1964 and our first election in the US

On this day in 1964, Americans voted for president.  It was our first election in the U.S., and I recall watching the results on television with my father.  He always said President Johnson would be elected, but told me to keep an open mind to what Senator Goldwater was saying.  

At the end of the night, the results were a landslide for President Lyndon Johnson, who had succeeded President Kennedy the year before. The numbers went like this: LBJ got 61% of the popular vote and 486 electoral votes!  

In a couple of years, the great landslide of 1964 fell apart because of Vietnam.  LBJ avoided the subject of Vietnam in 1964 and promised not to send troops.   Senator Goldwater, on the other hand, called for a decisive victory.   At one point, he said something about using atomic weapons to defoliate the jungle covering the Ho Chi Minh Trail.  In retrospect, I wonder how many of the 58,000 G.I.s lost in Vietnam would have been saved if we had hit the “Trail” hard in 1964–65?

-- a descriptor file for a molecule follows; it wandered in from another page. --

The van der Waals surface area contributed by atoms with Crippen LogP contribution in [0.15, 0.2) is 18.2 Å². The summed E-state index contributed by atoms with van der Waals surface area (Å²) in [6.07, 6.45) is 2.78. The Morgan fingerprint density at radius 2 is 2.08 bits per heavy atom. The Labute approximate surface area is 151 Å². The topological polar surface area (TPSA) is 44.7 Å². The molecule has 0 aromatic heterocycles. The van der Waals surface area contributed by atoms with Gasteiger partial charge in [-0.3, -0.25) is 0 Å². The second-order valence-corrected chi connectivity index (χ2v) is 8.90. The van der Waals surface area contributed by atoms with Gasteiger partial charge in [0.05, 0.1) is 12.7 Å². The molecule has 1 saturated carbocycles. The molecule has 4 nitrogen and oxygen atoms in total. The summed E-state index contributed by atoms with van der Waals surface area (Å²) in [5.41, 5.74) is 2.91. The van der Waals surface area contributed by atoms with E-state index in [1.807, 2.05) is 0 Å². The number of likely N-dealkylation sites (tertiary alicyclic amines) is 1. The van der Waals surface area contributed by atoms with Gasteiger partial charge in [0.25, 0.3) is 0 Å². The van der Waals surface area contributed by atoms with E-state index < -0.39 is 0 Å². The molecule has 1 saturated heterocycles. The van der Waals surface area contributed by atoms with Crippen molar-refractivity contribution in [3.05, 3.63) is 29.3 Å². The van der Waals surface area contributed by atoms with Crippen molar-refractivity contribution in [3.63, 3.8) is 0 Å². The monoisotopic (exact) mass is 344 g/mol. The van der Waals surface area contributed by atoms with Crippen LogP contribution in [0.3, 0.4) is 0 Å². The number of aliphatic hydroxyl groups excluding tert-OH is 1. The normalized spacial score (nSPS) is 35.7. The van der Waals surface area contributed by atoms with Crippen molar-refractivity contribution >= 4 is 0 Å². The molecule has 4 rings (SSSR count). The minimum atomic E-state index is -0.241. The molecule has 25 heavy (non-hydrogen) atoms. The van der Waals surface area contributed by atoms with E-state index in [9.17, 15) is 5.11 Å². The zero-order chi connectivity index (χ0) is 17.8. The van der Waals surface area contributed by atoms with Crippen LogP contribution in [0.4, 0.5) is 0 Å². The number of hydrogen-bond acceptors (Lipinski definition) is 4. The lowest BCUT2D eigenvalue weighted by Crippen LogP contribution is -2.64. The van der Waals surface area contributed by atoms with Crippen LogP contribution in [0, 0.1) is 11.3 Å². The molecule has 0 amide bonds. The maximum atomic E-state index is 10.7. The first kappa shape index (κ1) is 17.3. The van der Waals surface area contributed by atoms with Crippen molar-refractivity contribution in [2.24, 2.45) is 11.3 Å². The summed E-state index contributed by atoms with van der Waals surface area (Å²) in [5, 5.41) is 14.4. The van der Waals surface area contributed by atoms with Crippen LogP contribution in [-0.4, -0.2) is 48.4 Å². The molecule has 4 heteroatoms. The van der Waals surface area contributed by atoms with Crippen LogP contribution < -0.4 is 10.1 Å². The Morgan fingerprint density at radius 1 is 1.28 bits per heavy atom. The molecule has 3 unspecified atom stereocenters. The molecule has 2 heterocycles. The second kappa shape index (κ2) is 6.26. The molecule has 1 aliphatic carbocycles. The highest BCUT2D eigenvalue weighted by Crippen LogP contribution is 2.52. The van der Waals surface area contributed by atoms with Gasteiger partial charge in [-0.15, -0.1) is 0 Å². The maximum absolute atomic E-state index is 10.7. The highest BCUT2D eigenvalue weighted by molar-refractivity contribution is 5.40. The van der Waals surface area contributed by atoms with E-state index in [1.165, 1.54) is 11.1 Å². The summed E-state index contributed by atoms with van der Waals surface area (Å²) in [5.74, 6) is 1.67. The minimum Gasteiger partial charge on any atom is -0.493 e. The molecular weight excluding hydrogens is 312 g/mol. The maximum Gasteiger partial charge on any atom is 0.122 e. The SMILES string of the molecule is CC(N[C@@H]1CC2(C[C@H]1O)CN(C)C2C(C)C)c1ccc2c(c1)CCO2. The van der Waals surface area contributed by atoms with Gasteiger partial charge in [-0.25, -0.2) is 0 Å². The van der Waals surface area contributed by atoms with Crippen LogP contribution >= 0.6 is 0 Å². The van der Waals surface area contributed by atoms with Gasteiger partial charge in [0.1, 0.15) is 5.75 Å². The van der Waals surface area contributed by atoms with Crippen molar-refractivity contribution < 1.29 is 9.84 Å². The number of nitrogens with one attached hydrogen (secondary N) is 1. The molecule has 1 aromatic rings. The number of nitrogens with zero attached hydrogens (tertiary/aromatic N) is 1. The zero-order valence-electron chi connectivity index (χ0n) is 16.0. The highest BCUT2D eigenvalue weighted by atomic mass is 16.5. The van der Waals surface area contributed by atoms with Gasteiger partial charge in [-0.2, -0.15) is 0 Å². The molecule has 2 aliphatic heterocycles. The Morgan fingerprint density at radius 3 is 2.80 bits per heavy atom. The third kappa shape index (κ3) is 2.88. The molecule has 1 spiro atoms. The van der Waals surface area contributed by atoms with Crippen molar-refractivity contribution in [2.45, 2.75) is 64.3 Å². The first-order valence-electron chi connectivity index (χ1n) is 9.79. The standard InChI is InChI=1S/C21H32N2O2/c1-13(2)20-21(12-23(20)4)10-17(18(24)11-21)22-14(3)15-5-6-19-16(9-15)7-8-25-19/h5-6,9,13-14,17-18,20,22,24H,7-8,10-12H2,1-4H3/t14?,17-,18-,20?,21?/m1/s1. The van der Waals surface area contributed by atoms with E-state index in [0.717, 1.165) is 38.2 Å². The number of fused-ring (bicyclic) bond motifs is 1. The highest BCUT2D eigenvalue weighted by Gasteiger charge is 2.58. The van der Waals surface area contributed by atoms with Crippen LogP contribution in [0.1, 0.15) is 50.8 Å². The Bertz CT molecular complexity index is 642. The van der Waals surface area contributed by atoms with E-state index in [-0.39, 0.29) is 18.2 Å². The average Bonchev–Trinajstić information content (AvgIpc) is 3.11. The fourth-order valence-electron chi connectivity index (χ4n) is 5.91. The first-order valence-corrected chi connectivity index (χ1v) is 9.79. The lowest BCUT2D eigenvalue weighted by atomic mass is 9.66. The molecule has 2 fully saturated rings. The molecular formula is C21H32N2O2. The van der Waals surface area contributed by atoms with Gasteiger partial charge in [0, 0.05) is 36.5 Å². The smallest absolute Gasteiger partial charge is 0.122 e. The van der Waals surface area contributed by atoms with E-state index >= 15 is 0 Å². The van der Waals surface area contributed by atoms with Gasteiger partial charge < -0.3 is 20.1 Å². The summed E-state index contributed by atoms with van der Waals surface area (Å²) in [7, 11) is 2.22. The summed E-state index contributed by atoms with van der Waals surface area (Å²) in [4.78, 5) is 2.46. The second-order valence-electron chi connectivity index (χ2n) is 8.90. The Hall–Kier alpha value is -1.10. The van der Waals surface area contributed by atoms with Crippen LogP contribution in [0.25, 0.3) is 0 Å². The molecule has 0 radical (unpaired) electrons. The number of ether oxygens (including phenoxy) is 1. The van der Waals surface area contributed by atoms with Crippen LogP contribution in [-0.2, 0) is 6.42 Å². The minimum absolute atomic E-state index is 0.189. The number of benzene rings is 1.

President Johnson ran an effective campaign against Senator Goldwater by painting him as dangerous and unfit to be president. The GOP, however, made a huge comeback in the 1966 midterms and the Democrats were in disarray by 1968.  LBJ did not seek re-election and was followed by Richard Nixon. In the end, LBJ won big, but the GOP went on to win seven of the next ten elections.  

And last, but not least, we met future governor and president Reagan during the campaign. On October 27, 1964, Mr. Reagan gave his famous “A time for choosing” speech.  It opened the door to his 1966 victory in California and set the table for the presidency.  

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